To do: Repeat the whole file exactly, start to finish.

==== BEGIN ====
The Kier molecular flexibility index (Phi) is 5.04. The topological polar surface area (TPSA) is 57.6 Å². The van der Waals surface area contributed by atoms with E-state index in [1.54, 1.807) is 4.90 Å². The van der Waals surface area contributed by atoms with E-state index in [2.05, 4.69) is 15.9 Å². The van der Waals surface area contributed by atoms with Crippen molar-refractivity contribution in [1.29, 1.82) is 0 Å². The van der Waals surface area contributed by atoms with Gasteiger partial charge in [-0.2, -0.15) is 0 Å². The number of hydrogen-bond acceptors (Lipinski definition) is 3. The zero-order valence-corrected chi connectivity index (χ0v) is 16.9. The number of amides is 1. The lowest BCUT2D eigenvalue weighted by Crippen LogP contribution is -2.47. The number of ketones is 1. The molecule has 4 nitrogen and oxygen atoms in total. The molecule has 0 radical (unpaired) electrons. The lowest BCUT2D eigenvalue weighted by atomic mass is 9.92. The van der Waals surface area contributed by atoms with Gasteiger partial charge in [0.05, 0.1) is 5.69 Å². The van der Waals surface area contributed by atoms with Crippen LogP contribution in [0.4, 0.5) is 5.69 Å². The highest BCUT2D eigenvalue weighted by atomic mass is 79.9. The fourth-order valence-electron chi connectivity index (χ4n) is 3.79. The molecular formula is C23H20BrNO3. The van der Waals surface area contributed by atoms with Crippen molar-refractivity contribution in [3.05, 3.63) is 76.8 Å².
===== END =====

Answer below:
The Kier molecular flexibility index (Phi) is 5.04. The topological polar surface area (TPSA) is 57.6 Å². The van der Waals surface area contributed by atoms with E-state index in [1.54, 1.807) is 4.90 Å². The van der Waals surface area contributed by atoms with E-state index in [2.05, 4.69) is 15.9 Å². The van der Waals surface area contributed by atoms with Crippen molar-refractivity contribution in [1.29, 1.82) is 0 Å². The van der Waals surface area contributed by atoms with Gasteiger partial charge in [-0.2, -0.15) is 0 Å². The number of hydrogen-bond acceptors (Lipinski definition) is 3. The zero-order valence-corrected chi connectivity index (χ0v) is 16.9. The number of amides is 1. The lowest BCUT2D eigenvalue weighted by Crippen LogP contribution is -2.47. The number of ketones is 1. The molecule has 4 nitrogen and oxygen atoms in total. The molecule has 0 radical (unpaired) electrons. The lowest BCUT2D eigenvalue weighted by atomic mass is 9.92. The van der Waals surface area contributed by atoms with Gasteiger partial charge in [0.05, 0.1) is 5.69 Å². The van der Waals surface area contributed by atoms with Crippen LogP contribution in [0.4, 0.5) is 5.69 Å². The highest BCUT2D eigenvalue weighted by atomic mass is 79.9. The fourth-order valence-electron chi connectivity index (χ4n) is 3.79. The molecular formula is C23H20BrNO3. The van der Waals surface area contributed by atoms with Crippen molar-refractivity contribution in [3.05, 3.63) is 76.8 Å².